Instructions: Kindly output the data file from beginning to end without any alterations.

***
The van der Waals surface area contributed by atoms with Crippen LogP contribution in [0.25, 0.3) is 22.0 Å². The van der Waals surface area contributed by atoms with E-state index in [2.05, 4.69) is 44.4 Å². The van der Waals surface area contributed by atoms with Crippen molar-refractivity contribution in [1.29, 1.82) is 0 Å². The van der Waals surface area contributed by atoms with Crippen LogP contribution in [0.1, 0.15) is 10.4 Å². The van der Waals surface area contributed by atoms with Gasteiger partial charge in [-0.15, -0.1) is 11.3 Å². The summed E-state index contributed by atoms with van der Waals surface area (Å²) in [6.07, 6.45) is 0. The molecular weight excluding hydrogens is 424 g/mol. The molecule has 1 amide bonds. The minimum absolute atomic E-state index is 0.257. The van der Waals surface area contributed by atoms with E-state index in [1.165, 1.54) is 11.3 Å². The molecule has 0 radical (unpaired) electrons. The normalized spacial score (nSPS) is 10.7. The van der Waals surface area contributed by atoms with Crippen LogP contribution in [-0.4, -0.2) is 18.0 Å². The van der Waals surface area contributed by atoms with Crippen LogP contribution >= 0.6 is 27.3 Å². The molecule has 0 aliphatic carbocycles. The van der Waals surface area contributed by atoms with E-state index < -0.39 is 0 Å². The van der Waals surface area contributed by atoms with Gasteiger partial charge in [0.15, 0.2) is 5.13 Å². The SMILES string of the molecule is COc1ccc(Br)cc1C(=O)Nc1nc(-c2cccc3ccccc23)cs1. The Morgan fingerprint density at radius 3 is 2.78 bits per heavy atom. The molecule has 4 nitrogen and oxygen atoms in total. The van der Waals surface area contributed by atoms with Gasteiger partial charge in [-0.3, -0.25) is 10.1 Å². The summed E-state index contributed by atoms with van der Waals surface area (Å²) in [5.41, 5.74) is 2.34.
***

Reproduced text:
The van der Waals surface area contributed by atoms with Crippen LogP contribution in [0.25, 0.3) is 22.0 Å². The van der Waals surface area contributed by atoms with E-state index in [2.05, 4.69) is 44.4 Å². The van der Waals surface area contributed by atoms with Crippen molar-refractivity contribution in [1.29, 1.82) is 0 Å². The van der Waals surface area contributed by atoms with Crippen LogP contribution in [0.1, 0.15) is 10.4 Å². The van der Waals surface area contributed by atoms with Gasteiger partial charge in [-0.15, -0.1) is 11.3 Å². The summed E-state index contributed by atoms with van der Waals surface area (Å²) in [6.07, 6.45) is 0. The molecular weight excluding hydrogens is 424 g/mol. The molecule has 1 amide bonds. The minimum absolute atomic E-state index is 0.257. The van der Waals surface area contributed by atoms with E-state index in [1.165, 1.54) is 11.3 Å². The molecule has 0 radical (unpaired) electrons. The normalized spacial score (nSPS) is 10.7. The van der Waals surface area contributed by atoms with Crippen LogP contribution in [-0.4, -0.2) is 18.0 Å². The van der Waals surface area contributed by atoms with Crippen LogP contribution >= 0.6 is 27.3 Å². The molecule has 0 aliphatic carbocycles. The van der Waals surface area contributed by atoms with E-state index < -0.39 is 0 Å². The van der Waals surface area contributed by atoms with Gasteiger partial charge in [0.15, 0.2) is 5.13 Å². The SMILES string of the molecule is COc1ccc(Br)cc1C(=O)Nc1nc(-c2cccc3ccccc23)cs1. The Morgan fingerprint density at radius 3 is 2.78 bits per heavy atom. The molecule has 4 nitrogen and oxygen atoms in total. The van der Waals surface area contributed by atoms with Gasteiger partial charge in [-0.3, -0.25) is 10.1 Å². The summed E-state index contributed by atoms with van der Waals surface area (Å²) in [5.41, 5.74) is 2.34.